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Parole Board Votes To Commute Sentence Of Death Row Inmate Julius Jones
"I have doubts in this case,” parole board Chairman Adam Luck said.
An Oklahoma death row inmate may avoid execution after a parole board recommended to commute his sentence for a deadly carjacking more than two decades ago.
Julius Jones, who’s spent more than half of his life incarcerated for the slaying of an insurance executive, had his sentence commuted by a vote of 3 to 1 by the state’s pardon and parole board on Monday. A fifth member recused himself from the vote. The decision could downgrade Jones’ sentence to life in prison.
“I believe in death penalty cases there should be no doubt, and put simply, I have doubts in this case,” parole board Chairman Adam Luck said, NBC News reported. “I cannot ignore those doubts, especially when the stakes are life and death.”
The news overwhelmed members of Jones’ family, who celebrated the announcement.
“I don’t have a lot of words,” Jones’ sibling, Antoinette Jones said. “I’m just thanking God.”
Jones’ fate now rests with Oklahoma Gov. Gov. Kevin Stitt, who has the ultimate say in terms of upholding the parole board's recommendation.
“The governor takes his role in this process seriously and will carefully consider the Pardon and Parole Board’s recommendation as he does in all cases,” Charlie Hannema, chief of communications for Stitt’s office, said in a statement sent to Oxygen.com on Tuesday.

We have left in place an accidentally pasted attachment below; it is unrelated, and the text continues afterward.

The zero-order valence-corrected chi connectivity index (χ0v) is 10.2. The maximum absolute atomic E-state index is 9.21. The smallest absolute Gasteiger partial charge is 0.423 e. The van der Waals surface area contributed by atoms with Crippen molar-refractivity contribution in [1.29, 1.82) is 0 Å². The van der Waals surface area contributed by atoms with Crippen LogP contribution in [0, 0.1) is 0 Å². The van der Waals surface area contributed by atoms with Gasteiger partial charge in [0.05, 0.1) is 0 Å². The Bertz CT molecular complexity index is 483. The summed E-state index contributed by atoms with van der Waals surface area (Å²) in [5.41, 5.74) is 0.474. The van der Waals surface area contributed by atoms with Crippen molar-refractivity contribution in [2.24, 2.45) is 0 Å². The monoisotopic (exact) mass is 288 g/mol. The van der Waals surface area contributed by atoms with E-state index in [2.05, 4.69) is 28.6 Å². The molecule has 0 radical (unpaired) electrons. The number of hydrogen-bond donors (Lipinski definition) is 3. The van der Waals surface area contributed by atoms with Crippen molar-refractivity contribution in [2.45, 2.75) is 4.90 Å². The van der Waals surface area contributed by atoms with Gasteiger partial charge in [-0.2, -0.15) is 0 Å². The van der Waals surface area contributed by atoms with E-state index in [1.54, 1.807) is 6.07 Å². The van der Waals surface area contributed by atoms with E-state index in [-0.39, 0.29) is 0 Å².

On July 28, 1999, Paul Howell was gunned down in the driver’s seat of his Chevrolet Suburban in front of his sister and two daughters. Howell, who was also run over during the incident, suffered a gunshot wound to the head.
Howell’s family told authorities the shooter was wearing a red bandana, white shirt, and a black stocking cap.
Law enforcement later found a .25 caliber pistol wrapped in a red bandana located in the attic above Jones’ bedroom at his parents’ residence. The firearm’s magazine was located in the home’s doorbell. Days after the carjacking, Jones was arrested for Howell’s murder.
At the time of the slaying, Jones was a rising athlete at the University of Oklahoma.
Jones’ legal team have long maintained that Jones' high school friend, Christopher Jordan, was responsible for the shooting — and that he planted the murder weapon at Jones' parents’ home. During trial, Jordan denied killing Howell. He later served 15 years behind bars for his involvement in the killing.
Jones contended his legal team refrained from calling any witnesses on his behalf and pressured him not to testify.
“While I wish that I’d gone to the police with what I knew, I was scared to get involved,” Jones stated in his commutation request. “I was, like other young black men in my neighborhood, afraid of the police, and I didn’t trust them.”
His family maintains he was home on the night of the fatal shooting.
“I remember because he was pacing, saying, ‘I can’t believe he ate my cake, he’s always eating my stuff,” Antoinette Jones also told The Washington Post. “I can’t wait to tell Momma,'”
The family of Paul Howell, however, was enraged by Jones' growing following. They were adamant Jones shouldn’t avoid capital punishment.
“These celebrities and influencers don’t bother to reach out to us about it. I think the thing that is most frustrating about all this is you influence your followers,” Rachel Howell, his daughter, told KFOR-TV. “If you’re a celebrity, an influencer, an athlete, you have a lot of followers who look up to you. I think the only thing I want these celebrities to know is to think about the victim’s family. Take the time to at least look at both sides. You don’t have all the information.”